The processed lateral root of Aconitum carmichaelii Deb
(Aconiti Radix lateralis praeparata or Fuzi) is a potent traditional herbal medicine extensively used in treatment of cardiovascular diseases, rheumatism arthritis, and bronchitis in many Asian countries. Although Fuzi has promising therapeutic effects, its toxicities are frequently observed. Three main C19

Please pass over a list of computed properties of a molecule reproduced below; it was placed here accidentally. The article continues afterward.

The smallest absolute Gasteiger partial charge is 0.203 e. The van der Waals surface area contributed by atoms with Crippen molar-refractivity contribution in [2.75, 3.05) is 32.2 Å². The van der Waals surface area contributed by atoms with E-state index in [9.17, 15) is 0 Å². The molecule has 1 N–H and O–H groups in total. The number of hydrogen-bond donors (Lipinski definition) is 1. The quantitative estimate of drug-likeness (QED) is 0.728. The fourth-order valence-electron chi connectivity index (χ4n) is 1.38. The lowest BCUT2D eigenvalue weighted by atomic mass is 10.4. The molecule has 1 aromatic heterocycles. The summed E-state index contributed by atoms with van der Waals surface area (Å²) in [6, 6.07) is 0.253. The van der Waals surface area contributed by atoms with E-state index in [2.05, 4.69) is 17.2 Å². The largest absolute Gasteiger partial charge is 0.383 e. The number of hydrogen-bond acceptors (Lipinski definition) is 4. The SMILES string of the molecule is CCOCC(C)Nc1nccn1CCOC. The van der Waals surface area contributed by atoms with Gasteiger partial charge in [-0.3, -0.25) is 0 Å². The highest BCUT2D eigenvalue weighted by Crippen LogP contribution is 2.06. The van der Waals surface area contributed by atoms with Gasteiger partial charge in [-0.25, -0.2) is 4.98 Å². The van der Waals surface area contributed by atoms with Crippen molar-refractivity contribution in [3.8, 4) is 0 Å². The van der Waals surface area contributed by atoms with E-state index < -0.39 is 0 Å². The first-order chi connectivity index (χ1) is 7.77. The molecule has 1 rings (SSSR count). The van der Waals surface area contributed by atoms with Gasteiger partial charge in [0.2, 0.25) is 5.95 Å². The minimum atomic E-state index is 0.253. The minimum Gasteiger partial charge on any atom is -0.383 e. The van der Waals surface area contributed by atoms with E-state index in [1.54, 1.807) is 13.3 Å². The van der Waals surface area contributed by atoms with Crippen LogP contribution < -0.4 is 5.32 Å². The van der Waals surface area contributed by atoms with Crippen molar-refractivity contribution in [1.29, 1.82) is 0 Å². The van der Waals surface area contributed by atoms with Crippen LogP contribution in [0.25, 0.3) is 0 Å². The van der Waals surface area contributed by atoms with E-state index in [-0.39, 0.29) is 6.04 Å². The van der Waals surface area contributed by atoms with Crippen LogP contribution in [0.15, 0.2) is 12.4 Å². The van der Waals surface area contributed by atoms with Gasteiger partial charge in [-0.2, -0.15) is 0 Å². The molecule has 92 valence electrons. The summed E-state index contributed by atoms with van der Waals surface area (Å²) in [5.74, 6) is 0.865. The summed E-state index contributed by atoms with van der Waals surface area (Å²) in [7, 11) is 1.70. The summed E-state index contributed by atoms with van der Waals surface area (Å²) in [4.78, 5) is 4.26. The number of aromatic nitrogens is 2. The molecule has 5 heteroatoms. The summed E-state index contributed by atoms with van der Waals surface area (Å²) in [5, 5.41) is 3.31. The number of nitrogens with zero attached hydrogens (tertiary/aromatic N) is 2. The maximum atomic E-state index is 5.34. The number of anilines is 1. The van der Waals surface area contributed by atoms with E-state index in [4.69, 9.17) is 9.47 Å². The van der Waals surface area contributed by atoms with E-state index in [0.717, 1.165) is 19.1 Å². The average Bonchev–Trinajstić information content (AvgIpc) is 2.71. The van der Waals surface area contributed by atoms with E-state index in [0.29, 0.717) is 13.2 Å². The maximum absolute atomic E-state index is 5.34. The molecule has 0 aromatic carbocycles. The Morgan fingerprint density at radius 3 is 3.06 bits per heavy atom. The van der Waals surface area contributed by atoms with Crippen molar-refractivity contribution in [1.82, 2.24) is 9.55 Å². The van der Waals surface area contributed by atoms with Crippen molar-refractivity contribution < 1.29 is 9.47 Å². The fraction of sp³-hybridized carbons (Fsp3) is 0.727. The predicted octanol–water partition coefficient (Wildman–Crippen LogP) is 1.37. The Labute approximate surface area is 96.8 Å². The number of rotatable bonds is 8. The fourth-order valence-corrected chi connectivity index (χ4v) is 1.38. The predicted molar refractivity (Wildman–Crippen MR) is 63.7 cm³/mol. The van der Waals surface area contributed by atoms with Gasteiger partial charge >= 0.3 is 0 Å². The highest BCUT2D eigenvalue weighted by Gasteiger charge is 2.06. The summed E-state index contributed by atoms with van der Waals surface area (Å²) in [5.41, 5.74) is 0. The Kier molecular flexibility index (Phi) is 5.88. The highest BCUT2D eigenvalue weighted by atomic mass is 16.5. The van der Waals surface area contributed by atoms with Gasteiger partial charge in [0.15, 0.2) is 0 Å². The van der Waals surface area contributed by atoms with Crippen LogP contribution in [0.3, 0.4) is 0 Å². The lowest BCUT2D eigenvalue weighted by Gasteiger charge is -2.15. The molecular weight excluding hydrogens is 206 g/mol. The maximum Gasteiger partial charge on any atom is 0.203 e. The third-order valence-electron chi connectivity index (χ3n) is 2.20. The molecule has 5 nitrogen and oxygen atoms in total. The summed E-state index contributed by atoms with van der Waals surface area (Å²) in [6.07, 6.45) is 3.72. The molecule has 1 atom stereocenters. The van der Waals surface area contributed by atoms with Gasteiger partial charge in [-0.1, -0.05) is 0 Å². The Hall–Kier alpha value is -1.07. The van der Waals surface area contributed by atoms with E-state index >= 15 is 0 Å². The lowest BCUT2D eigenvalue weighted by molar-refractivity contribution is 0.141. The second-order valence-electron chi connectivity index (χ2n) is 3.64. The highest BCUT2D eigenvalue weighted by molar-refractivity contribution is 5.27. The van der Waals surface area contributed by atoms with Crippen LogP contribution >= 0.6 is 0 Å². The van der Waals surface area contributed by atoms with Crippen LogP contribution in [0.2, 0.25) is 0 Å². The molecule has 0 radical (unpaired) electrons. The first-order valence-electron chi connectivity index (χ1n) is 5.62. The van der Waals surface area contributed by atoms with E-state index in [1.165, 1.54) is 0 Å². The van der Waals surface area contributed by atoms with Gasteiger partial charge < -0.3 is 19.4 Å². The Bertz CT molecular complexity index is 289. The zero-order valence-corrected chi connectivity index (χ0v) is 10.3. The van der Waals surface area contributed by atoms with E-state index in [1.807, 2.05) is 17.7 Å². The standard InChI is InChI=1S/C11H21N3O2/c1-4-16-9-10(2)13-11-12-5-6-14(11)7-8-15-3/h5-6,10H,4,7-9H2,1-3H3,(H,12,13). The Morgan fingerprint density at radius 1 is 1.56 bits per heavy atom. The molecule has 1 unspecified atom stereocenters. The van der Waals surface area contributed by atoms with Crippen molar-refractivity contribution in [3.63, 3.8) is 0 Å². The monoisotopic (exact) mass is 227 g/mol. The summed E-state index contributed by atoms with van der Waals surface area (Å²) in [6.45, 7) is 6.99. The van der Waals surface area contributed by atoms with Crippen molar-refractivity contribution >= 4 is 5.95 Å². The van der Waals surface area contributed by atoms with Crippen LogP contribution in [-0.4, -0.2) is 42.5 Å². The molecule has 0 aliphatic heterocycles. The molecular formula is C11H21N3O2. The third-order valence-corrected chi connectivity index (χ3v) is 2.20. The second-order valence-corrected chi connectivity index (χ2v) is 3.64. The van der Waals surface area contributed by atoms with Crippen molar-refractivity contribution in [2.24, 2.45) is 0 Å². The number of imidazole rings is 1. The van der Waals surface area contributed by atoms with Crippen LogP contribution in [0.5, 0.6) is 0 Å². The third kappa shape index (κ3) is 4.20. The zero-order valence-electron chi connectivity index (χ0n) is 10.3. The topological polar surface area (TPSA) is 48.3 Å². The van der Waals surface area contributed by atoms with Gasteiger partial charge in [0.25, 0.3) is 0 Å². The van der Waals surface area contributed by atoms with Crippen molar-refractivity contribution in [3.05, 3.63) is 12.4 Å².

-diester-diterpenoid alkaloids (DDAs) are believed to be the principal toxins of the herb. Although toxicokinetic profiles of the toxic DDAs have already been examined in several studies, they have seldom been correlated with the toxicities of Fuzi. The current article aimed to investigate the relationship between the up-to-date toxicokinetic data of the toxic DDAs and the existing evidence of the toxic effects of Fuzi. Relationships between the cardiac toxicity and the plasma and heart concentration of DDAs in mice and rats were established. Based on our findings, clinical monitoring of the plasma concentrations of DDAs of Fuzi is recommended to prevent potential cardiac toxicities. Additionally, caution with respect to potential hepatic and renal toxicity induced by Fuzi should be exercised. In addition, further analyses focusing on the preclinical tissue distribution profile of DDAs and on the long-term toxicokinetic-toxicity correlation of DDAs are warranted for a better understanding of the toxic mechanisms and safer use of Fuzi.
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